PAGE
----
"Bad Liver and a Broken Heart" and other calculus-related love songs (Dierks Bentley and country music in general)

Dierks Bentley and the Travelin' McCourys!“Ma’am,” he says, gesturing with his flashlight, “your purse.”

I stare at him, holding out my ticket stub.

“Your purse,” he says, a bit cheesed off (a new phrase in my vocabulary, brought to you by Microsoft Word’s thesaurus (Observe Internet-less (aka camping) me relapsing into pre-thesaurus.com era ways.)). “Open your purse.”

“Oh.” I undo the straps on my bag and start extracting my wallet, camera, Google maps print-out—

“That’s enough. You can go in.”

“Oh?”

“Yes, go in. There are people behind you, ma’am.”

I glance over my shoulder at the line-like armada bunched around the alcohol/snacks table and step into the theater.

It’s a small crowd for a concert, but a full house. On stage, an American flag is draped over the banjo table. A frizzy-haired woman in cowboy boots (whose name I never did catch) is singing alongside a man who looks like a cross between Jesus and an underweight Santa-for-hire in the off-season. The audience buzzes through the theater as though it were a neighborhood barbeque, a constant hum beneath the music.

This, the first and only country concert I’ve ever been to, is from Dierks Bentley (blonde, beautiful, amazing accent)’s “Up on the Ridge” tour with the Travelin’ McCourys. The opening act (Jesus-Santa) is Hayes Carll. My getting here was a small phenomenon: after hearing about it on the radio, not finding it on official web sites, eventually finding it on smaller, central-PA-oriented web sites, and staring at the screen in bewildered disappointment because it was sold out, I grabbed a seat within ten minutes of someone else surrendering it.

I first started listening to country music in eleventh grade, three years after moving to Central PA, every other Saturday while I worked ahead on calculus homework (All bizarre life changes are probably in some way linked to calculus. (“She thinks my tractor’s sexy,” “I’d like to check you for ticks,” etc.—great for calculus homework)). I don’t think the me who lived in Chicago for nine years could have predicted this; now I wake up to Froggy every morning.

I like that, unlike pop and rock concerts I’ve seen on YouTube, there isn’t any lip synching or elaborate dance routines. The music focuses on our most rudimentary (and least sinful, according to the Russian Orthodox Church) instrument, the human voice, just as it seems to focus on life as an expedition and not a means to the money and fame we sell our time for.

When Dierks Bentley gets onstage and the stage lights come on, people start singing along. The crowd is happy and loud. A man in boots and a plaid shirt edges past my seat the third time that night for a “beer run,” followed by a dozen other men in half a dozen other rows. A few sixteen-ish-year-olds in miniskirts and white tank tops (If you’ve heard of Dierks Bentley, you know why.) two rows ahead of me stand up to dance, plastic cups in their hands, and I realize why my purse was checked. A few songs in, a couple gets up to square dance.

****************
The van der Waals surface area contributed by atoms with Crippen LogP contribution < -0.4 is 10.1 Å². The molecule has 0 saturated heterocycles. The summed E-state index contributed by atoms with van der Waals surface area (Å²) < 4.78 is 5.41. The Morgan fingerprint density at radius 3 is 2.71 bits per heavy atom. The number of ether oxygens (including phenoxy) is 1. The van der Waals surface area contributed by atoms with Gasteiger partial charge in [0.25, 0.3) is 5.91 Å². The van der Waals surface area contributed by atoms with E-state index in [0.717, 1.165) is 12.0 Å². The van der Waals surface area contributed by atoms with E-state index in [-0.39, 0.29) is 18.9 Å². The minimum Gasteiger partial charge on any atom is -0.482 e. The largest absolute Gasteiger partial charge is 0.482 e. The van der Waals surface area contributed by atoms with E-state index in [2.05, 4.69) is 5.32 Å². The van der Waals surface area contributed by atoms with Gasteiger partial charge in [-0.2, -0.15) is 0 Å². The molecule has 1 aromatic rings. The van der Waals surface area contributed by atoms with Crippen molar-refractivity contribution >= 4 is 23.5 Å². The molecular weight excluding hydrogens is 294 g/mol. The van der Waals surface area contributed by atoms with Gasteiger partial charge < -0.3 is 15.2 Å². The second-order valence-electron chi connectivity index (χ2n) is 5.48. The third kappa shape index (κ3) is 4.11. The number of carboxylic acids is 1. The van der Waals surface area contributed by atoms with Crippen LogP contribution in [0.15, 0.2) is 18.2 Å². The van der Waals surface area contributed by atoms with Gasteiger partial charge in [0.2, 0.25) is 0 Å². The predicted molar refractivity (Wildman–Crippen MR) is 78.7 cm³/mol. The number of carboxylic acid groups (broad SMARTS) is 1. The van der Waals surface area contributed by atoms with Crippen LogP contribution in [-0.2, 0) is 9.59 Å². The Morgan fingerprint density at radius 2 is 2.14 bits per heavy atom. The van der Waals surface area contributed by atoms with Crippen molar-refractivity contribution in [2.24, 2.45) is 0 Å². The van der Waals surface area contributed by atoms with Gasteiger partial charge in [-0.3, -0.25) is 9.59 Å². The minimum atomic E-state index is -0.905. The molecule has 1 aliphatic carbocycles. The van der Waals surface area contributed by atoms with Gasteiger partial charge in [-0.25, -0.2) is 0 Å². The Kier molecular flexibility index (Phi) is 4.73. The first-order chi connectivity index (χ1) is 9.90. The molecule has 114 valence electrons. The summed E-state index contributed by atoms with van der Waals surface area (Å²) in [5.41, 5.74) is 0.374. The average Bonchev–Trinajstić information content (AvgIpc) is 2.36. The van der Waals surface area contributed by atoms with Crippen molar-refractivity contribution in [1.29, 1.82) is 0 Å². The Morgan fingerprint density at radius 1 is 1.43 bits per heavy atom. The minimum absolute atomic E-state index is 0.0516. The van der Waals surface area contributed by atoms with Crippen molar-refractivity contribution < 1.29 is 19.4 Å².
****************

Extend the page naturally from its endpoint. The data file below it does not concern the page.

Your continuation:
In my zip-up denim sweater and dangly silver earrings, clutching a sitcom-journalist-style notepad and a pen, I’m completely out of place. Everything country music seems to stand against—stress, change, hair gel, technology, democrats—I am (except the hair gel). I am the money mongrel, the frazzled yuppie, the watered-down city wimp making business arrangements on his cell phone in a lawless countryside bar; I am the anti-country.

That exact reason, I think, is why I like it. Country music gives me a taste of a life I wasn’t born to live, probably wouldn’t enjoy living, and will never get to experience. The people behind the colossal red sphere blockading the business district we fight to keep blue the weeks before election day, who probably don’t have Netflix, blogs (Though I’d love to read a farmer’s blog.), or even Internet access, who probably wring more life out of any given moment than I do, are all here—talking, drinking, laughing, and all in the most beautiful, most stereotyped no-cell-phone-signal-within-fifty-miles Central Pennsylvania country accents. I don’t fit in, and I love it.

And, to help you visualize the experience, here are some more small, low-quality photos of Dierks Bentley and the Travelin’ McCourys:
Dierks Bentley and the Travelin' McCourys!

Dierks Bentley and the Travelin' McCourys!

And then Hayes Carll joined them on stage for “All My Ex’s Live In Texas”:
Dierks Bentley, the Travelin' McCourys, and Hayes Carll!

And Dierks Bentley:
Dierks Bentley!

Dierks Bentley!

Dierks Bentley!

(If you actually want adorable calculus-related love songs, and not just music I associate with math homework, click here.)

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~ by science cow on July 30, 2010.

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